Tamoxifen as Prevention Questioned
Popular Breast Cancer Drug May Not Lengthen Life for Most
WebMD News Archive
All in the Numbers continued...
Meanwhile, tamoxifen use is associated with an increased risk for uterine cancer. Tamoxifen is also associated with increased risk for serious blood clots that can be life-threatening, and for cataracts.
The researchers concluded it would take a breast cancer risk of greater than 3% to derive a potential mortality benefit from tamoxifen.
The model did show a mortality benefit for tamoxifen users at all levels of risk if the women had had hysterectomies. The increased risk of uterine cancer from using tamoxifen does not exist for these women.
"The projected benefits of tamoxifen for women at or near the threshold risk for breast cancer of 1.67% are very small or nonexistent," Melnikow and colleagues conclude in the Sept. 1 issue of the American Cancer Society journal Cancer.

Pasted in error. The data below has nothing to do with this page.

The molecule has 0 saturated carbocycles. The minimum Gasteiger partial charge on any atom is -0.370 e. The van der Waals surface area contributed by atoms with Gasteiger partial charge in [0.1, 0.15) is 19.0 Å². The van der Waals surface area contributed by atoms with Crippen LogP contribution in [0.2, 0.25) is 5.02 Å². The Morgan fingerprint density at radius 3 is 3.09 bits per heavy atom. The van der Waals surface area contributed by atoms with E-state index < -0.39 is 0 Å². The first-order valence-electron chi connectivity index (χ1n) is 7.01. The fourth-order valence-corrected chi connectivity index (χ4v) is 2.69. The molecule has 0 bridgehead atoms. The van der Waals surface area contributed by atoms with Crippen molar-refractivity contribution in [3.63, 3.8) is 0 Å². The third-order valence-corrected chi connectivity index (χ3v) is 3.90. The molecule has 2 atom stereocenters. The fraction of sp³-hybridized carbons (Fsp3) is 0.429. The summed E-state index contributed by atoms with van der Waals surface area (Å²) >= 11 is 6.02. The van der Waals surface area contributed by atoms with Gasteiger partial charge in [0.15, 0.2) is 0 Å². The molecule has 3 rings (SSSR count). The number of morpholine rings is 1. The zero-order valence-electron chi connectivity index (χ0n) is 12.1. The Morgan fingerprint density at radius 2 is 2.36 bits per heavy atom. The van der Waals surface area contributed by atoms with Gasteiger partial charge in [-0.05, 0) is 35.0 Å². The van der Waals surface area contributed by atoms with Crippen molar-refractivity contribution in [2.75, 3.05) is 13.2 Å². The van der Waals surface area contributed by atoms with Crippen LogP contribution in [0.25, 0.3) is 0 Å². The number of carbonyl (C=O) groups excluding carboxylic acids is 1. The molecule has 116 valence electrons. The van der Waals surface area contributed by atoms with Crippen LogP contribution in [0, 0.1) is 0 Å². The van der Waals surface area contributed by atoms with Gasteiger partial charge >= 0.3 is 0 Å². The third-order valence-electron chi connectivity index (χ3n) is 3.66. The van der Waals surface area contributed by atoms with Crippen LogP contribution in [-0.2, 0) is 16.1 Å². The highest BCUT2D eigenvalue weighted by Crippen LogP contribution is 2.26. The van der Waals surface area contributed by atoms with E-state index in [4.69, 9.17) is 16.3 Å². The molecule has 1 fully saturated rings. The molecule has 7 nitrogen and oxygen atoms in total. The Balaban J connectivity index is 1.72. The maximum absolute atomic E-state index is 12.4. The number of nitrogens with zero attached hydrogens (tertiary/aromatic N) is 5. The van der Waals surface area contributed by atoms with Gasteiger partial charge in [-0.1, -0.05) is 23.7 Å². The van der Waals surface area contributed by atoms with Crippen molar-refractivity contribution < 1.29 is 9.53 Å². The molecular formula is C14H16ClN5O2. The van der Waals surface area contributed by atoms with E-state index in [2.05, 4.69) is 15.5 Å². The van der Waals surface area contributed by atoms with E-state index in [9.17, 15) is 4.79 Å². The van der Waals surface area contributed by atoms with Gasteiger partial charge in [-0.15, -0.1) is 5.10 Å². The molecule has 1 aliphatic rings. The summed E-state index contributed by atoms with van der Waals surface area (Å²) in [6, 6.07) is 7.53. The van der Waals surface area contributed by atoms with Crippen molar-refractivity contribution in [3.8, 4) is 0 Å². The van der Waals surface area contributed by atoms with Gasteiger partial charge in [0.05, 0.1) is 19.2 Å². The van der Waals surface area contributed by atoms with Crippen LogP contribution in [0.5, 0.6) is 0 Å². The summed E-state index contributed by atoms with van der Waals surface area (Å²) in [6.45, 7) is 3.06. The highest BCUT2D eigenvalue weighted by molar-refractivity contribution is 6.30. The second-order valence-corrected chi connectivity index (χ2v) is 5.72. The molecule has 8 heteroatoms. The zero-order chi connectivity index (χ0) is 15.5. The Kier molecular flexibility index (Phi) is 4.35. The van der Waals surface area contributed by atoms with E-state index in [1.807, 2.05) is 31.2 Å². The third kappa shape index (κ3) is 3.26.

Melnikow tells WebMD that women with a five-year breast cancer risk of less than 2.5% or 3% should probably not take tamoxifen, especially if they have not had hysterectomies.
Tamoxifen vs. Raloxifene
Breast cancer prevention researcher D. Lawrence Wickerham, MD, of the National Surgical Adjuvant Breast and Bowel Project (NSABP), tells WebMD that very few women at the low end of the high-risk scale are taking tamoxifen for prevention.
Wickerham and colleagues recently reported findings from a long-awaited study comparing tamoxifen to raloxifene for breast cancer prevention in postmenopausal women.
He tells WebMD that the Study of Tamoxifen and Raloxifene (STAR) showed both drugs worked equally well, reducing breast cancers to about half of what would have been expected. But raloxifene was found to have a better safety profile, with a lower risk of causing uterine cancer, blood clots, and cataracts.
Raloxifene, which is manufactured by Eli Lilly and sold under the brand name Evista, is widely prescribed for osteoporosis, but it has not yet been approved for breast cancer prevention.
Fewer Side Effects?
"We viewed raloxifene as the winner, not because it was more effective, but because it was as effective as tamoxifen with fewer side effects," Wickerham says. "Raloxifene may prove to be the drug that makes prevention treatment both practical and effective."